Q. Is it possible to sin in dreams? Do you think that dreams in any sense reflect one’s state of morality absent of inhibitions or consequences? Do you think that they serve as warnings in terms of what might be the consequences of various actions? Or are they just dreams and shouldn’t be paid much attention?
Whether it’s possible to sin in a dream depends on what sense of sin is in view.
The Bible envisions sin in two different senses. In one sense it’s conscious willful disobedience to the known wishes of God, or, put more simply, doing something that you know is wrong. This involves a choice of the will, and that’s why it’s not possible to sin in this sense in your dreams.
Dreams are symbolic subconscious expressions of our imagination, impulses, wishes, and desires. They tend to depict something we want to happen, or else something we don’t want to happen, or they represent the realization of something that’s been apparent before us but hasn’t previously registered in our consciousness. (In this last sense a dream may indeed serve as a warning.)
We are not morally responsible for every idea that pops into our heads, every thought that flits through our minds, or every feeling or desire that wells up inside us. So dreams don’t really reflect what we would be like morally if we had no consequences to fear.
What we are responsible for is what we choose to do with these things that come into our minds and show up in our dreams. It’s not a sin to become angry with someone, for example. (The Bible itself says, “Be angry, but do not sin.”) But it is a sin to choose to take a further step and hold a grudge, plot revenge, or lose our temper and become verbally or physically abusive.
For example, suppose you have an argument with someone during the day. That night, you dream about killing them. This is not a sin. It’s the expression of a feeling. But when you wake up, you are morally responsible for what you choose to do in response to that feeling, which you have now become vividly aware of. Following the Bible’s teaching, you should seek forgiveness and reconciliation with that other person.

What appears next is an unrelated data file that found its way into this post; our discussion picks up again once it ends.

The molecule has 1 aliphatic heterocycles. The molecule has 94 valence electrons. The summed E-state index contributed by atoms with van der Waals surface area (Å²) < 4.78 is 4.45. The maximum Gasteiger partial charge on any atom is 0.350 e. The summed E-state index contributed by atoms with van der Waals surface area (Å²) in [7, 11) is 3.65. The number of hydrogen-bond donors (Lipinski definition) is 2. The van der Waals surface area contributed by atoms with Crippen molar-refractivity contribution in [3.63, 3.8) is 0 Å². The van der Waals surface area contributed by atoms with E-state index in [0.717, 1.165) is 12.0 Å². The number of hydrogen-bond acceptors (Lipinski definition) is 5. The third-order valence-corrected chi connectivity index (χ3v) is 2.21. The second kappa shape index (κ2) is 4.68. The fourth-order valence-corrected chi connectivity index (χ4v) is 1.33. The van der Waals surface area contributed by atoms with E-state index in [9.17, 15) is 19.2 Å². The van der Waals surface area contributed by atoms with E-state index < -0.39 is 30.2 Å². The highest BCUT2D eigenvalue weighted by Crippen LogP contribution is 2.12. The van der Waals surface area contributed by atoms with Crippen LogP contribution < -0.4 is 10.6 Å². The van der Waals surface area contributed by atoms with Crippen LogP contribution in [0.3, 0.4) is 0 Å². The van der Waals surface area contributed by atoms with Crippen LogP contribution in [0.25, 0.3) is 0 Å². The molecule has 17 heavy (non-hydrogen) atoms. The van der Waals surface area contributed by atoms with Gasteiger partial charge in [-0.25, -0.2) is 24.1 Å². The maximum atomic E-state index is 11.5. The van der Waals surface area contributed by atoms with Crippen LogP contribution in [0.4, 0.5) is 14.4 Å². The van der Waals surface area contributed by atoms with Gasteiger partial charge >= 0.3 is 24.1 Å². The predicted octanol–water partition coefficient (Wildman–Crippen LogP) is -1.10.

In other words, what happens in dreams represents only the first stage in the process–an idea, or wish, or desire. Since our wills are not active in our dreams, but instead our unconscious mind paints a lively symbolic scenario based on an idea, wish, or desire, there is no moral culpability–no sin–on our part, no matter what happens in the dream.
But as I said, there is another sense in which the Bible envisions sin. It’s also a force that’s active within us to shape our thoughts, words, and actions towards evil, in ways we are often not aware of. This force is active even in our dreams. The very things we imagine, desire, and wish for are not necessarily morally neutral, but influenced by the force of sin.
And in that sense, while we still do not sin in our dreams, we dream while under the influence of sin, and so the way we put things together in our heads while dreaming, the way we organize the events and incidents of the day and week while we are asleep, may be “sinful” in the sense that it does not reflect God’s perfect balance of love and justice, but rather some skewed version of it that appeals to us in our sinful state.
So while we still do not need to “repent” of anything that happens in our dreams in the sense of confessing guilt and asking forgiveness, we do need to “repent” in the literal sense of re-thinking the way we have put things together in a dream, critiquing that apparent resolution or aspiration in light of biblical teaching prayerfully under the guidance of the Holy Spirit, in the full light of day.